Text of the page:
Morning Call: pick of the papers

The ten must-read comment pieces from this morning's papers.

1. Andrew Mitchell isn't the only Tory for whom this saga bodes ill. David Cameron is rightly worried too (Independent)

With elections for police commissioners on the horizon, the timing could hardly be worse for the Tories, says Steve Richards. Their new Chief Whip's job just got much harder.

2. Tax on wealth is true to Tory principles (Financial Times)

There is nothing Thatcherite about backing established wealth and there are not many votes in it, writes Janan Ganesh.

3. Osborne is sharpening his axe – but will Cameron let him use it? (Daily Telegraph)

Ministers wonder whether Cameron will be ready to defy those who insist that the economy cannot withstand any further reduction in demand, writes Benedict Brogan.

4. Mitt Romney and the myth of self-created millionaires (Guardian)

The parasitical ultra-rich often deny the role of others in the acquisition of their wealth – and even seek to punish them for it, says George Monbiot.

5. India is part of an upside-down world (Financial Times)

With more poor than Africa and more billionaires than Britain, the country is both rich and poor, writes Gideon Rachman.

6. Police v Mitchell: this looks a lot like revenge (Times) (£)

Regardless of who is right about ‘plebs’, just look at the track record of the police and you see the need for reform, says Hugo Rifkind.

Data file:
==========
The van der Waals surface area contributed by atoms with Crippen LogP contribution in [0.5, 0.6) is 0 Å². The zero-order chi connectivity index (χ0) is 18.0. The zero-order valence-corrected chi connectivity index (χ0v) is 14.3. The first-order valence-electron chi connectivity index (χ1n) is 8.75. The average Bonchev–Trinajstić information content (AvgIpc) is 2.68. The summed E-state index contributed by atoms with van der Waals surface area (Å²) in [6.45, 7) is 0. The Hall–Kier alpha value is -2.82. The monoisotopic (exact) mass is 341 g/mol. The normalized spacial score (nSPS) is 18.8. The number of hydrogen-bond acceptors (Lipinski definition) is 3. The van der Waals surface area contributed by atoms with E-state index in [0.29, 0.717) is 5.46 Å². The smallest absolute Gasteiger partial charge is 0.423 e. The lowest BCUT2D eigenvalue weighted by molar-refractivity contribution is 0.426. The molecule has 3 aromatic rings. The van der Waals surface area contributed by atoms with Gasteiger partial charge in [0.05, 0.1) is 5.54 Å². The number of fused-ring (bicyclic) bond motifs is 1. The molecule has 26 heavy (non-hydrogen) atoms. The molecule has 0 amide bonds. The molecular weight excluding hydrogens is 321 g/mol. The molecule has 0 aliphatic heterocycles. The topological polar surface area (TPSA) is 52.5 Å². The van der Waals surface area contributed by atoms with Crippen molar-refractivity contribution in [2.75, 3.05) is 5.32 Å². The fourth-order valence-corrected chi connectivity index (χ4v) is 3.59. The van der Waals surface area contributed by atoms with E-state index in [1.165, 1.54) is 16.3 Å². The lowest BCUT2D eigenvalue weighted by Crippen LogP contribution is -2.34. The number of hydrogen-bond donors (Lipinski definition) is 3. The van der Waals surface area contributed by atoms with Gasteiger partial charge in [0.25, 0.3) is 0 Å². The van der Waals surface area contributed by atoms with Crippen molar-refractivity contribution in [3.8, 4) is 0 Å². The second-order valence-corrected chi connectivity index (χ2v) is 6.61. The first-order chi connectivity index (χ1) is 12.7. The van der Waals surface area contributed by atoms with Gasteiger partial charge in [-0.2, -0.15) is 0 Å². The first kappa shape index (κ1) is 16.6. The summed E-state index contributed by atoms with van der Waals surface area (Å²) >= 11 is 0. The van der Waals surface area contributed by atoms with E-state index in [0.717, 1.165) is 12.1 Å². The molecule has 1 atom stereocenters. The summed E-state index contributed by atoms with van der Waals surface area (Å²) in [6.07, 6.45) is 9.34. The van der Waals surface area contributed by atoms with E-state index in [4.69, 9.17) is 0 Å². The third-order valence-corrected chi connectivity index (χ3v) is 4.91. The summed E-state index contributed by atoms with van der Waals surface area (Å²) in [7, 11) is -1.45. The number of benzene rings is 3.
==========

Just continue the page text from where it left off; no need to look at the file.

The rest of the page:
7. This pleb jibe exposes the Tories' Flashman thinking (Guardian)

David Cameron and Andrew Mitchell rule for 'people like us', writes Polly Toynbee. The Lib Dems should never be complicit in their attacks on the poor.

8. The pensions revolution arriving by stealth (Daily Telegraph)

Half the country may not know it, but a huge change is coming in the way we pay for old age, says Philip Johnston.

9. The rich are paying their fair share (Independent)

The Lib Dems say we should tax the rich more, writes Dominic Lawson. But the numbers prove that would not address the real problem.

10. Hands off our homes (Guardian)

From London to the Lake District, the wealthy are buying properties they rarely use, writes Simon Hughes. Councils need powers to prevent this.

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Why haven't we heard more about the allegations of Tory election fraud?

Police and prosecutors have joined a probe into election fraud allegations that could erase the Tory majority.

The facts

The Conservative Party is facing accusations of breaking election spending rules during its 2015 campaign. Following a Channel 4 investigation, it has admitted to failing to declare more than £38,000 of expenses, money it says was spent on accommodation for Tory activists.

It’s up to the Electoral Commission, which met this week with prosecutors and police forces, to decide whether or not to launch criminal investigations into this spending.

Allegations that the money benefited campaigns in individual seats have put the Tories in hot water – they may have illegally exceeded the constituency-specific spending limit. Making a false spending declaration in an election carries a punishment of up to a year in prison and/or an unlimited fine, and anyone found guilty is also barred from running in a general election or holding any elected office for three years.

But the party claims that, as the money was spent on “BattleBus” activists who were driving around the country, it counts as national spending from HQ, rather than being part of individual candidates’ spending.

The Electoral Commission, Crown Prosecution Service and representatives of 15 police forces met this week to discuss the claims. This has resulted in extra time being allowed (an extension on the 12 months allowed under the Representation of the People Act) for relevant police forces to decide what action to take.